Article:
I hold a position on the board of our church. And we are just getting ready to start a fund-raising effort to build a new sanctuary and to update and expand the rest of our building. (No, don't worry, I'm not gonna ask you for money. You can keep reading without fear.) Our new building will be a great space for us with emphasis placed on minimizing our 'footprint' on the earth by using solar panels, geothermal tubes, and other environmentally friendly building techniques. We are very excited.
But here is where it gets tricky. There is money involved. No, not this post...trust me! But in the building of the church. Pledges will be sought. Gifts of cash, stocks, and other financial assets will be given. And money makes people do funny things.
It has taken quite a few meetings by different committees to get from the initial thoughts of the building up to this point with an architect and floor plans and a ground-breaking planned for last summer. But it has taken almost that many meetings to figure out how to recognize people who give.
Some folks place a much higher value on gifts of money than on gifts of time. And that troubles me because none of this would happen without many volunteer hours. Yet it is the cash donations that seem to dominate the discussions. No one seems interested in just listing all givers on one plaque. No, there are always two forms of recognition in every discussion - those who give money and those who give 'time and talents'.
So what are the issues? Well, for example, do we allow the largest donors to have naming rights? If you give $100,000, can you name the kitchen after a famous person in our religion's history? And what about recognition for all donations? Do we have a plaque that identifies givers of $100,000 and more; then $75,000-$100,00; etc, etc...down to that $1 to $1000 category? Or do we just list all givers in alphabetical order with no indication of amount?
Oh the discussions and votes we have had! Every month for many months now, someone from some committee or with some personal interest, has asked to be on the Board's monthly agenda to come and plead their case for their ideas on recognition. They give thoughtful arguments. But the next person will have a differing opinion with equally thoughtful arguments.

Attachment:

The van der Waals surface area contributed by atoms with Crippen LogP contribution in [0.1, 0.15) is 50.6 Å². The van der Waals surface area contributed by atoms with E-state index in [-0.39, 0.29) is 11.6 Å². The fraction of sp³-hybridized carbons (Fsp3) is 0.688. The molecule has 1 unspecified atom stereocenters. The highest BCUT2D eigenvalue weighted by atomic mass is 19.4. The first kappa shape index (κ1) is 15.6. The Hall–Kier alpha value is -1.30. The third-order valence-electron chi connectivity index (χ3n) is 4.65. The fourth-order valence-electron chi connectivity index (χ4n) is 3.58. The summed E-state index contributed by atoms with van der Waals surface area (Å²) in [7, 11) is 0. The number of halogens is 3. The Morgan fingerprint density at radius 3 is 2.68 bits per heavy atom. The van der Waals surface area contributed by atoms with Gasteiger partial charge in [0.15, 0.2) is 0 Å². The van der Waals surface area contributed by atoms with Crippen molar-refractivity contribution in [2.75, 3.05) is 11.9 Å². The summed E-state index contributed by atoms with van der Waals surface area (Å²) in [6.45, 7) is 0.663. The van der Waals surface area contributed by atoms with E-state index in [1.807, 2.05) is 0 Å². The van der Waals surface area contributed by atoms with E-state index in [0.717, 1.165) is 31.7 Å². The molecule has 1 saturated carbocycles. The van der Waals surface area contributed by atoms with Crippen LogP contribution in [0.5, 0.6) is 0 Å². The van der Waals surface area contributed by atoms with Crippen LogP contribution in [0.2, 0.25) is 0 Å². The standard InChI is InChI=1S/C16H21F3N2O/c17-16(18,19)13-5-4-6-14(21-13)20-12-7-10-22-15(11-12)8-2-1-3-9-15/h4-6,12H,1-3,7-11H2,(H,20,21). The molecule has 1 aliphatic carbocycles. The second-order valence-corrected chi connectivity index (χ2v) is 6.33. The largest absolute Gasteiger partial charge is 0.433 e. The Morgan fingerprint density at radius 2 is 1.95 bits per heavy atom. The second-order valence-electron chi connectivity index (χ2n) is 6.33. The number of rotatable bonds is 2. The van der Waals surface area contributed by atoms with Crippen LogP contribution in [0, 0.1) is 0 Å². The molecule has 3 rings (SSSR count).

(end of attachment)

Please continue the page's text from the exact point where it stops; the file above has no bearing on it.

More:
But I wonder. For large contributors, those fortunate enough to have that kind of money and generous enough to donate it to their church, does it really make a difference to get their name on a plaque? If they had sat down with their budget and decided they could give...let's say...$70,000....would they really break their budget and give $75,000 if that meant their name went higher up on the plaque?
I can be pretty objective about this because I don't have a lot of money to give. No matter what the plaque looks like, no doubt I'll be in the category at the bottom. And given that fact, maybe I just don't understand what it is like to be able to give that generously. Nor do I have a real understanding of the incentives behind some forms of recognition.
But I know we've voted. And we've voted to reconsider our vote. And we've reconsidered. And we've voted again. And no matter where this ends up, I believe some folks will be happy, some will be disappointed, and some will even be angry by the final decision. I hate it that some people will give generously but still feel disappointed about how their gift was handled. And I would feel very badly if I thought our votes would actually stop someone from giving.
Even in matters of spirituality and when people are feeling most generous, money does funny things to people.